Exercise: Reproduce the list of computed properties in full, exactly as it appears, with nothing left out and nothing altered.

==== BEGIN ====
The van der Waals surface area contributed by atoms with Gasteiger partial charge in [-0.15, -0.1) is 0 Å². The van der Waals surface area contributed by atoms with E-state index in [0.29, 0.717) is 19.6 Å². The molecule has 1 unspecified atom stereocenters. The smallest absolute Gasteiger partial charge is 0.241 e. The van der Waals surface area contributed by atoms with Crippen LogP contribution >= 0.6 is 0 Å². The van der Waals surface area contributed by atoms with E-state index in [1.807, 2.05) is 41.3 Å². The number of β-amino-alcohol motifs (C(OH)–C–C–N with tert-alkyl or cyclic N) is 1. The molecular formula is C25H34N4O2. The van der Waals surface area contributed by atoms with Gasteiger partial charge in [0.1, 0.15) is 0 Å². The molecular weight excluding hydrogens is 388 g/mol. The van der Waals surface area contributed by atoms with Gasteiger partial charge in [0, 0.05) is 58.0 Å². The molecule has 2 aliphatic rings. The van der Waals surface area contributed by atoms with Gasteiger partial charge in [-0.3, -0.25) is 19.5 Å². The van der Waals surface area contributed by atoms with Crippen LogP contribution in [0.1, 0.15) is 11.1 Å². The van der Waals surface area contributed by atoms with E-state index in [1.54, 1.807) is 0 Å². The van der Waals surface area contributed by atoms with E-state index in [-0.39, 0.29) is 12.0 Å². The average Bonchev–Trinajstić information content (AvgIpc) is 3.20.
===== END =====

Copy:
The van der Waals surface area contributed by atoms with Gasteiger partial charge in [-0.15, -0.1) is 0 Å². The van der Waals surface area contributed by atoms with E-state index in [0.29, 0.717) is 19.6 Å². The molecule has 1 unspecified atom stereocenters. The smallest absolute Gasteiger partial charge is 0.241 e. The van der Waals surface area contributed by atoms with Crippen LogP contribution >= 0.6 is 0 Å². The van der Waals surface area contributed by atoms with E-state index in [1.807, 2.05) is 41.3 Å². The number of β-amino-alcohol motifs (C(OH)–C–C–N with tert-alkyl or cyclic N) is 1. The molecular formula is C25H34N4O2. The van der Waals surface area contributed by atoms with Gasteiger partial charge in [0.1, 0.15) is 0 Å². The molecular weight excluding hydrogens is 388 g/mol. The van der Waals surface area contributed by atoms with Gasteiger partial charge in [0, 0.05) is 58.0 Å². The molecule has 2 aliphatic rings. The van der Waals surface area contributed by atoms with Gasteiger partial charge in [-0.3, -0.25) is 19.5 Å². The van der Waals surface area contributed by atoms with Crippen LogP contribution in [0.1, 0.15) is 11.1 Å². The van der Waals surface area contributed by atoms with E-state index in [1.54, 1.807) is 0 Å². The van der Waals surface area contributed by atoms with E-state index in [-0.39, 0.29) is 12.0 Å². The average Bonchev–Trinajstić information content (AvgIpc) is 3.20.